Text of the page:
Contentment or Santosha in it’s hindu form- what does it mean to you? Perhaps lying on a beautiful beach whilst gazing out at the ocean, sipping on a fresh coconut, dozing in the sunshine or delving into a good book?
Whilst this certainly sounds pretty great, true contentment or santosha is not dependent on external circumstances like this dream scenario. Santosha in everyday life means being able to keep your sense of peace and equanimity even when your situation is very far from ideal. YOu can learn more about Santosha and the Yamas and Niyamas in this book by Deborah Adele
One of the greatest practices to help cultivate santosha is gratitude
Becoming more aware of the small joys and pleasures in life means that our days, however taxing, can be sprinkled with magic. Simply paying attention to what’s going on outside of your head, rather than in it, opens up whole new levels of appreciation for everyday life. Here are some examples:
Savouring your coffee rather than glugging it down and barely even noticing it
focusing on the glorious sound of early morning birdsong rather than the roar of traffic
relishing the soft touch of a favourite pair of socks rather than shoving them on mindlessly
The day is full of sensory experiences to enjoy, if we can just get out of our heads and pay attention.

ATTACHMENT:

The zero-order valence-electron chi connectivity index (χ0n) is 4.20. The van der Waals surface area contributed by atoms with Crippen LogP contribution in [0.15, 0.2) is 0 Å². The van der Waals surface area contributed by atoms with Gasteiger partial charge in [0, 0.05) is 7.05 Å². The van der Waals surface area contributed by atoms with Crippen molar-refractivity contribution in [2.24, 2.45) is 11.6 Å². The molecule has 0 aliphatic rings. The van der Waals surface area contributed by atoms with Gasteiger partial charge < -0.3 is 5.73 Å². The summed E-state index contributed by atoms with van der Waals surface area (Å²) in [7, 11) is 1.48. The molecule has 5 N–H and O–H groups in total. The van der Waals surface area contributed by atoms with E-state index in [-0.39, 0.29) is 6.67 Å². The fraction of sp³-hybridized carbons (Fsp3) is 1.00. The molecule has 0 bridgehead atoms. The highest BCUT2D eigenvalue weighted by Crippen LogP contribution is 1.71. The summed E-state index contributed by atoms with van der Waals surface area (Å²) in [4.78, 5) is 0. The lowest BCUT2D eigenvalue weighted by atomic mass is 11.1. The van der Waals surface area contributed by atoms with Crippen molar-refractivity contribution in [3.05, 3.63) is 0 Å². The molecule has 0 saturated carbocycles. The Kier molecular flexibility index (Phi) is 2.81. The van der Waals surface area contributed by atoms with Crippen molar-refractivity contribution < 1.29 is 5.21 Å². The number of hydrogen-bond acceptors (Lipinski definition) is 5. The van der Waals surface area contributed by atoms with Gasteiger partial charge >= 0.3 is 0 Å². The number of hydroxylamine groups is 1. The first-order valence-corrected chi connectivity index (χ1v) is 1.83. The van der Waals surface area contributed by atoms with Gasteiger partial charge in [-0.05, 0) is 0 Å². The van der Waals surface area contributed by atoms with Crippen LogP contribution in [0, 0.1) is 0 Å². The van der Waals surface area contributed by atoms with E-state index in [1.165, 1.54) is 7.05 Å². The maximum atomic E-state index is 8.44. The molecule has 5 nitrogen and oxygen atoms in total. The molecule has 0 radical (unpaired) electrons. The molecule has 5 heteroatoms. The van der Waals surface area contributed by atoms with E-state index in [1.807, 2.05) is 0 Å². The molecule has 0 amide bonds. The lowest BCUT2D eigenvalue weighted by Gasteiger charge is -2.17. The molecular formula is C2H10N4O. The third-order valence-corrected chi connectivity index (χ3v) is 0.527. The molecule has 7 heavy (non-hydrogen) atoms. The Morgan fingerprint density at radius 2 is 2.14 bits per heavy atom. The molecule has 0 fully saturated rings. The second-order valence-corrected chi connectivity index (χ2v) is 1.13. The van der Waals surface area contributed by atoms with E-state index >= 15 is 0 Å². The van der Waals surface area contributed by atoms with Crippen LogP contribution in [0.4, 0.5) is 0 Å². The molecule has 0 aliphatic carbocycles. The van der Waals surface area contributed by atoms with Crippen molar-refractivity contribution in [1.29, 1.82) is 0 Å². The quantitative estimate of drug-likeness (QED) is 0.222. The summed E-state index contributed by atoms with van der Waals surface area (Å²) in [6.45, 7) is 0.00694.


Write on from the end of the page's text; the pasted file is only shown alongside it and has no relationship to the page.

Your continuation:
Even when life is frustrating, we can flip our perspective and find the kernel of goodness in our experience
Here are a few examples:
Builders drilling outside your window? Not everyone has the ability to hear that, but you do. That’s worth gratitude.
Overstuffed email inbox? You have access to a computer and you can read, write and type. That’s worth gratitude.
Being jostled and shoved on a packed train? You are physically independent enough to be on that train in the first place. That’s worth gratitude.
We also become more contented when we focus on bringing value to our human relationships and interactions
Stopping what you’re doing and giving someone your full attention when they talk to you not only makes them feel valued, but also builds relationships, which are vital to our sense of connection and wellbeing. And this applies to everyone you interact with, from our partners and parents and children, to petrol station checkout staff and strangers you pass on the street. Simply making eye contact and smiling says ‘I see you’, and fosters a greater sense of communion with the people and world around us.
When we take the time to fully engage with our environment and feel grateful for the myriad blessings that we have, a shift starts to take place
We start to feel that life is abundant; rich with joy and opportunity. Discontentment always comes from a place of lack; a sense that whatever we have, it’s not quite enough. When our perspective changes to one of abundance, our sense of satisfaction with life grows and blossoms, and we begin to embody the beautiful niyama of santosha: contentment.
Thanks to Becky for this insightful blog – for more of her yoga philosophy blogs find them here. A great way to integrate yoga philosophy into day to day life. You can learn more about Santosha and the Yamas and Niyamas in this book by Deborah Adele.